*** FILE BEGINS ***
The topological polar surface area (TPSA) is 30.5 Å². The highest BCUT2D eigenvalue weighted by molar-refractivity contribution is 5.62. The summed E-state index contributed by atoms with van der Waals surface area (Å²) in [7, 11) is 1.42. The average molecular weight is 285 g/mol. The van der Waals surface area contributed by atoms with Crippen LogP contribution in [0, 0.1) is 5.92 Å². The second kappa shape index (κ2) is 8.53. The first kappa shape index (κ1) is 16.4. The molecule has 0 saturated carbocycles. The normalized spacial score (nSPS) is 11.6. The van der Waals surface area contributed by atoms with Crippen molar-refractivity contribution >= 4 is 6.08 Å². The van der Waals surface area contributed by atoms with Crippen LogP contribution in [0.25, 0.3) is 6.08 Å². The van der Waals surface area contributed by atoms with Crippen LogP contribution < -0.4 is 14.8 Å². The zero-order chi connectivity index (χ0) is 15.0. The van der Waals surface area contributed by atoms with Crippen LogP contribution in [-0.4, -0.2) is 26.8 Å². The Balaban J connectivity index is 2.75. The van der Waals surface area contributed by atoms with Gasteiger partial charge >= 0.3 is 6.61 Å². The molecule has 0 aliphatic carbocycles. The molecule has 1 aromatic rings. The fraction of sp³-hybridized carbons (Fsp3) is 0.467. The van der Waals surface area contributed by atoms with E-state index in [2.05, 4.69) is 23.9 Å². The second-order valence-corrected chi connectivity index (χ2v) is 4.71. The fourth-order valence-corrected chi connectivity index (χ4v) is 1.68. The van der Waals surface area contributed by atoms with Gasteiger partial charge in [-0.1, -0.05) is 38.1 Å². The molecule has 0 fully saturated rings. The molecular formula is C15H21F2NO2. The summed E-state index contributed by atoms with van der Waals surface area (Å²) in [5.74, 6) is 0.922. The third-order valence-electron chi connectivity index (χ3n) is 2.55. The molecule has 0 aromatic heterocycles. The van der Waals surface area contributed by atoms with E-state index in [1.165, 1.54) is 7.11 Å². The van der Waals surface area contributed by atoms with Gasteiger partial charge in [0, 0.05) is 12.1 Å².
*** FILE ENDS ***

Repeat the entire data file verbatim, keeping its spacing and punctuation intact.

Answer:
The topological polar surface area (TPSA) is 30.5 Å². The highest BCUT2D eigenvalue weighted by molar-refractivity contribution is 5.62. The summed E-state index contributed by atoms with van der Waals surface area (Å²) in [7, 11) is 1.42. The average molecular weight is 285 g/mol. The van der Waals surface area contributed by atoms with Crippen LogP contribution in [0, 0.1) is 5.92 Å². The second kappa shape index (κ2) is 8.53. The first kappa shape index (κ1) is 16.4. The molecule has 0 saturated carbocycles. The normalized spacial score (nSPS) is 11.6. The van der Waals surface area contributed by atoms with Crippen molar-refractivity contribution >= 4 is 6.08 Å². The van der Waals surface area contributed by atoms with Crippen LogP contribution in [0.25, 0.3) is 6.08 Å². The van der Waals surface area contributed by atoms with Crippen LogP contribution < -0.4 is 14.8 Å². The zero-order chi connectivity index (χ0) is 15.0. The van der Waals surface area contributed by atoms with Crippen LogP contribution in [-0.4, -0.2) is 26.8 Å². The Balaban J connectivity index is 2.75. The van der Waals surface area contributed by atoms with Gasteiger partial charge >= 0.3 is 6.61 Å². The molecule has 0 aliphatic carbocycles. The molecule has 1 aromatic rings. The fraction of sp³-hybridized carbons (Fsp3) is 0.467. The van der Waals surface area contributed by atoms with E-state index in [2.05, 4.69) is 23.9 Å². The second-order valence-corrected chi connectivity index (χ2v) is 4.71. The fourth-order valence-corrected chi connectivity index (χ4v) is 1.68. The van der Waals surface area contributed by atoms with Gasteiger partial charge in [-0.1, -0.05) is 38.1 Å². The molecule has 0 fully saturated rings. The molecular formula is C15H21F2NO2. The summed E-state index contributed by atoms with van der Waals surface area (Å²) in [5.74, 6) is 0.922. The third-order valence-electron chi connectivity index (χ3n) is 2.55. The molecule has 0 aromatic heterocycles. The van der Waals surface area contributed by atoms with E-state index in [1.165, 1.54) is 7.11 Å². The van der Waals surface area contributed by atoms with Gasteiger partial charge in [0, 0.05) is 12.1 Å².